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In Review > International

Salome

LONDON
English National Opera
9/28/18

In review ENO Salome lg 1218
David Soar and Allison Cook in ENO’s Salome
© Catherine Ashmore

AUSTRALIAN STAGE DIRECTOR Adena Jacobs has achieved prominence in the past decade with productions of new works, as well as stagings of classic texts seen “through the prism of the feminine,” as she puts it. On September 28, Jacobs made her U.K. debut at English National Opera with a new Salome, whose central character Jacobs sees as living “in a world where the only way love is expressed and power is executed is in incredibly violent ways. It’s genuinely shocking, and I’ve been trying to find ways to keep it shocking.”

There certainly were shocking elements in Jacobs’s production, which is as it should be. ENO’s music director Martyn Brabbins was in the pit, but otherwise Jacobs used an all-female team of collaborators—designer Marg Howell, lighting designer Lucy Carter and choreographer Melanie Lane—to create a gripping evening of theater. 

The start of the show was unpromising. With the front of the stage enclosed within a small black-box-like structure, the opening scene appeared to show us a group of armed heavies standing at the barrier to a celebrity opening. The men, led by Stuart Jackson’s Narraboth and Clare Presland’s Page, were dressed in black and holding the audience at bay, as it were. When Allison Cook’s Salome sidled in from the side, one scarcely noticed her.

The crucial scene between Salome and David Soar’s Jochanaan was not much more successful. Wearing loincloth-like shorts, plus a single pink high-heeled shoe, Soar’s John the Baptist had strapped around his head a cumbersome device for filming the movements of his mouth and lips, which were projected onto a screen. Salome seemed no more interested in him than he was in her. Cook and Soar were both cast against type—and against the score’s instructions. As a mezzo-soprano, Cook was at a disadvantage in the higher reaches of a soprano role, just as Soar’s bass lost focus and quality when the nominally baritone part took him above his natural range.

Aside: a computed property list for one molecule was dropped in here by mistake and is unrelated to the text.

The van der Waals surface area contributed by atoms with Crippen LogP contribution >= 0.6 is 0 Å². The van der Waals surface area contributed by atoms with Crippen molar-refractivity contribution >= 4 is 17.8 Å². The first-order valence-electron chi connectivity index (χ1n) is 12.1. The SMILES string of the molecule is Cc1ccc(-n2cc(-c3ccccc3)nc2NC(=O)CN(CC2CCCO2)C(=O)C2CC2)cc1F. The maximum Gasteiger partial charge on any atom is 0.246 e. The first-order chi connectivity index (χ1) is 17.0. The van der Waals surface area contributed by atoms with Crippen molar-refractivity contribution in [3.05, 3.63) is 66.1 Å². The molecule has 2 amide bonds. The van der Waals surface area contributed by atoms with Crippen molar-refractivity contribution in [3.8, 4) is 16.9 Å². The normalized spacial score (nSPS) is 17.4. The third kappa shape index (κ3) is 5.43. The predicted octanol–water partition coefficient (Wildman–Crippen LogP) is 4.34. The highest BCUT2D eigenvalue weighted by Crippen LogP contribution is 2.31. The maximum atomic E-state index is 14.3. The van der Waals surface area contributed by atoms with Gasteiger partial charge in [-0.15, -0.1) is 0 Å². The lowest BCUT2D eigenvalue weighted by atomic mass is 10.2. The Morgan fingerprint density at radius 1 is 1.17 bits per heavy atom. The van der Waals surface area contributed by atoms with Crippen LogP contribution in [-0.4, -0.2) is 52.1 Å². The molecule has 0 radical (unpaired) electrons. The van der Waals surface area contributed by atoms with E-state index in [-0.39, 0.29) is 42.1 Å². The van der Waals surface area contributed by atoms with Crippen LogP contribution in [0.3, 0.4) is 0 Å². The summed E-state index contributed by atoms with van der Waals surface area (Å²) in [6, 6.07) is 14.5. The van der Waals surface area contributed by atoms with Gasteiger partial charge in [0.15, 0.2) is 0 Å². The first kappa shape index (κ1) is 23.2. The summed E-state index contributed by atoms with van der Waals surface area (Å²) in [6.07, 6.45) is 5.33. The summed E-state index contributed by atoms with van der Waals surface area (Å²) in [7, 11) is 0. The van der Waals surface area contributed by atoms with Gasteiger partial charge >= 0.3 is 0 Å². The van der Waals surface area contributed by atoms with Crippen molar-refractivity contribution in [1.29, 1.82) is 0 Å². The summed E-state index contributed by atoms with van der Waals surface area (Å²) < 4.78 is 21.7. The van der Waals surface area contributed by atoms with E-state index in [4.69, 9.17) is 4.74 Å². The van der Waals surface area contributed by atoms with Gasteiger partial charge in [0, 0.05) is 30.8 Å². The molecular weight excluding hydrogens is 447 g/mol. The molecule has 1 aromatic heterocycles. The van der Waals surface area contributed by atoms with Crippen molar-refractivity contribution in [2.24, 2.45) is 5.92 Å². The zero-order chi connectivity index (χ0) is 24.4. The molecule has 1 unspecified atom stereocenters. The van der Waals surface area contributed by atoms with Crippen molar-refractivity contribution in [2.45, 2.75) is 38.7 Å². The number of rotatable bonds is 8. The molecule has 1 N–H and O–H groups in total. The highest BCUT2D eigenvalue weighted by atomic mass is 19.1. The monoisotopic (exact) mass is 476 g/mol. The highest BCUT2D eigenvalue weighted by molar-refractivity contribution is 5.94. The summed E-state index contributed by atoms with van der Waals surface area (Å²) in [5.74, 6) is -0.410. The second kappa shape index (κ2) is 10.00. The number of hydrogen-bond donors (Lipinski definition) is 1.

It was only with the arrival of Herodes, Herodias and their court that the production began to engage positively with the piece. Wearing half a Santa Claus costume over a spangly jerkin, and reveling in the Expressionist quality of Strauss’s writing, tenor Michael Colvin seized every opportunity as a Herodes grotesquely obsessed with his young stepdaughter. Equally memorable was Susan Bickley’s trenchant, expertly crafted Herodias. Cook was convincing as a disengaged Salome, here a teenager with the trappings of a not-so-little pink pony, long blonde wig and skimpy clothing that evidently exerted a potent spell on her stepfather. Singing the final scene to a plastic bag containing a bulky object that dripped blood, Cook spent the opera’s closing moments with a revolver thrust into her mouth by her mother. 

Holding the enormous orchestra down to the great benefit of his principals, Brabbins showed his Straussian credentials with an interpretation that maintained consistent momentum but never tipped over into vulgarity. —George Hall



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